There are about 220 known stingray species organized into 10 families and 29 genera. Stingray species are progressively becoming threatened or vulnerable to extinction, particularly as the consequence of unregulated fishing. As of 2013, 45 species have been listed as vulnerable or endangered by the IUCN. The status of some other species is poorly known, leading to their being listed as data deficient.
In certain reefs, most notably in the Florida Keys, this beautifully colored fish is commonly spotted among divers and snorkelers. Yellowtails feed on shrimp, crabs, worms, and smaller fish. They spawn in groups off the edges of reefs from spring to fall, but heavily in midsummer.
Yellowtail snapper are typically caught in 30–120 ft of water on and around reefs and other structure. The most common method of catching them is with hook and line, and the use of frozen chum, typically leftover ground fish parts, to attract the fish. The chum is placed into a mesh bag or metal basket in the water, and as the chum slowly melts, small pieces of fish drift out and down towards the bottom, where the yellowtails typically feed. The chum keeps them near the boat for extended periods of time, as well. Light tackle is the generally accepted means of catching yellowtail snapper. Typically, the fish are relatively wary of higher-test or thicker line, and larger hooks. Most fish caught by anglers range from eight to 14 in, although catches to 16 in are not uncommon. Yellowtail snapper can be caught on a variety of baits, including both live and frozen shrimp, squid, and a variety of live and frozen minnows or smaller baitfish. Yellowtail tend to be wary fish, and the appearance of larger predators, such as dolphins or sharks, can scare off schools until the predator leaves the area.
Great White Shark
However most are smaller, males measuring 3.4 to 4.0 m (11 to 13 ft) and females 4.6 to 4.9 m (15 to 16 ft) on average. According to a 2014 study the lifespan of great white sharks is estimated to be as long as 70 years or more, well above previous estimates, making it one of the longest lived cartilaginous fish currently known. According to the same study, male great white sharks take 26 years to reach sexual maturity, while the females take 33 years to be ready to produce offspring. Great white sharks can swim at speeds of over 56 km/h (35 mph), and can swim to depths of 1,200 m (3,900 ft).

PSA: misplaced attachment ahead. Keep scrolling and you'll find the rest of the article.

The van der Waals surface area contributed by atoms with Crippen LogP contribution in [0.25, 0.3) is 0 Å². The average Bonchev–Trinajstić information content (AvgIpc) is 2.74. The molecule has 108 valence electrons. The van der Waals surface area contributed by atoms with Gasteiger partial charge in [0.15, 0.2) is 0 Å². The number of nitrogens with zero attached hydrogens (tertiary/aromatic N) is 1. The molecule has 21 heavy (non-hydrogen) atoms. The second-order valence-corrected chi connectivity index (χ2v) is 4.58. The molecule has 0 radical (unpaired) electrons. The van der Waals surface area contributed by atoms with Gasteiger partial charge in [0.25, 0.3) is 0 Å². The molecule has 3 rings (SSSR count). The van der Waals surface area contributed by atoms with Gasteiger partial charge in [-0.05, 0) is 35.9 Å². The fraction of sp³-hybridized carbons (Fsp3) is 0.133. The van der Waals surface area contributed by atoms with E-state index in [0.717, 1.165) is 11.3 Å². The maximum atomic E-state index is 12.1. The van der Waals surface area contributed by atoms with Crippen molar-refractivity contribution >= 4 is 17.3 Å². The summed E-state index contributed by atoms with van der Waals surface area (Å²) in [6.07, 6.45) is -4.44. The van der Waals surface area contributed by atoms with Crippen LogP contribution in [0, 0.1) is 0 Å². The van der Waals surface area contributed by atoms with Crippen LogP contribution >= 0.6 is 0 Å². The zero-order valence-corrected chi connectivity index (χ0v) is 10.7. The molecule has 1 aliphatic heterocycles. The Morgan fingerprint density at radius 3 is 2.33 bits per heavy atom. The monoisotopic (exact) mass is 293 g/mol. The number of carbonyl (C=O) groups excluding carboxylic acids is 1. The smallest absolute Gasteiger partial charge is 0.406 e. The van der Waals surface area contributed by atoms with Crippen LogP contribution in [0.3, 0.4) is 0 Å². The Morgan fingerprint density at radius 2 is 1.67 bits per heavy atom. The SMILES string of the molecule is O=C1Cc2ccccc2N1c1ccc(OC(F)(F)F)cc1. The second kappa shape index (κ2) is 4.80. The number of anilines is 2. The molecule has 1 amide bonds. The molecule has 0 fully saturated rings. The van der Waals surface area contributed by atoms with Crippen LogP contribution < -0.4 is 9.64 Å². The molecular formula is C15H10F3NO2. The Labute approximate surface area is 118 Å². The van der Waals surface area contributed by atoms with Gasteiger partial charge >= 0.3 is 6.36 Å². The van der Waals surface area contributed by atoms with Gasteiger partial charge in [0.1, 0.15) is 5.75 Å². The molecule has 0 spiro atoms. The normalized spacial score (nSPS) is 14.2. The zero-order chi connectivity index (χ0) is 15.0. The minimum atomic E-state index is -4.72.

The great white shark has no known natural predators other than, on very rare occasions, the killer whale. The great white shark is arguably the world's largest known extant macropredatory fish, and is one of the primary predators of marine mammals. It is also known to prey upon a variety of other marine animals, including fish and seabirds. It is the only known surviving species of its genus Carcharodon, and is responsible for more recorded human bite incidents than any other shark.
The species faces numerous ecological challenges which has resulted in international protection. The IUCN lists the great white shark as a vulnerable species, and it is included in Appendix II of CITES. It is also protected by several national governments such as Australia (as of 2018).
The novel Jaws by Peter Benchley and the subsequent film by Steven Spielberg depicted the great white shark as a "ferocious man eater". Humans are not the preferred prey of the great white shark, but, nevertheless, the great white is responsible for the largest number of reported and identified fatal unprovoked shark attacks on humans. The great white shark has also been called the white death.
Found in oceans and seas around the world, humpback whales typically migrate up to 25,000 km (16,000 mi) each year. They feed in polar waters, and migrate to tropical or subtropical waters to breed and give birth, fasting and living off their fat reserves. Their diet consists mostly of krill and small fish. Humpbacks have a diverse repertoire of feeding methods, including the bubble net technique.
Like other large whales, the humpback was a target for the whaling industry. Once hunted to the brink of extinction, its population fell by an estimated 90% before a 1966 moratorium. While stocks have partially recovered to some 80,000 animals worldwide, entanglement in fishing gear, collisions with ships and noise pollution continue to impact the species.